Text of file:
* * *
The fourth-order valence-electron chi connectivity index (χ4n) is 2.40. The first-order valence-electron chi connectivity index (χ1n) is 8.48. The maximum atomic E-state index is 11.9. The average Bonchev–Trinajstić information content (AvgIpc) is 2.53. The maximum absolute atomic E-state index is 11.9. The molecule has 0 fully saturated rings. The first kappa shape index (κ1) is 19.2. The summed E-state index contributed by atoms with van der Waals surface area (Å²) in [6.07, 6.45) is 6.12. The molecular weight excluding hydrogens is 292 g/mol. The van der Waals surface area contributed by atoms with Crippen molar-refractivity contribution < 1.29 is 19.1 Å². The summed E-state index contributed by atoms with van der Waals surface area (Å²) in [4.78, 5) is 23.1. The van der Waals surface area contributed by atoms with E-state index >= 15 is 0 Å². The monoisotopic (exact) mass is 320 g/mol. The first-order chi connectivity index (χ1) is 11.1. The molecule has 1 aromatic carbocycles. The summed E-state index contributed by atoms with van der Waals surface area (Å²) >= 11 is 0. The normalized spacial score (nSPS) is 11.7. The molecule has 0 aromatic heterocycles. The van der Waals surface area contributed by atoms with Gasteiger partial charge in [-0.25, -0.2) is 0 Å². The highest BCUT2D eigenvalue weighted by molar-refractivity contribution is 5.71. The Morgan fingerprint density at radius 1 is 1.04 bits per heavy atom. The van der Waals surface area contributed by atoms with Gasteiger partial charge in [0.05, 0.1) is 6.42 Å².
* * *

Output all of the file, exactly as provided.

The fourth-order valence-electron chi connectivity index (χ4n) is 2.40. The first-order valence-electron chi connectivity index (χ1n) is 8.48. The maximum atomic E-state index is 11.9. The average Bonchev–Trinajstić information content (AvgIpc) is 2.53. The maximum absolute atomic E-state index is 11.9. The molecule has 0 fully saturated rings. The first kappa shape index (κ1) is 19.2. The summed E-state index contributed by atoms with van der Waals surface area (Å²) in [6.07, 6.45) is 6.12. The molecular weight excluding hydrogens is 292 g/mol. The van der Waals surface area contributed by atoms with Crippen molar-refractivity contribution < 1.29 is 19.1 Å². The summed E-state index contributed by atoms with van der Waals surface area (Å²) in [4.78, 5) is 23.1. The van der Waals surface area contributed by atoms with E-state index >= 15 is 0 Å². The monoisotopic (exact) mass is 320 g/mol. The first-order chi connectivity index (χ1) is 11.1. The molecule has 1 aromatic carbocycles. The summed E-state index contributed by atoms with van der Waals surface area (Å²) >= 11 is 0. The normalized spacial score (nSPS) is 11.7. The molecule has 0 aromatic heterocycles. The van der Waals surface area contributed by atoms with Gasteiger partial charge in [-0.25, -0.2) is 0 Å². The highest BCUT2D eigenvalue weighted by molar-refractivity contribution is 5.71. The Morgan fingerprint density at radius 1 is 1.04 bits per heavy atom. The van der Waals surface area contributed by atoms with Gasteiger partial charge in [0.05, 0.1) is 6.42 Å².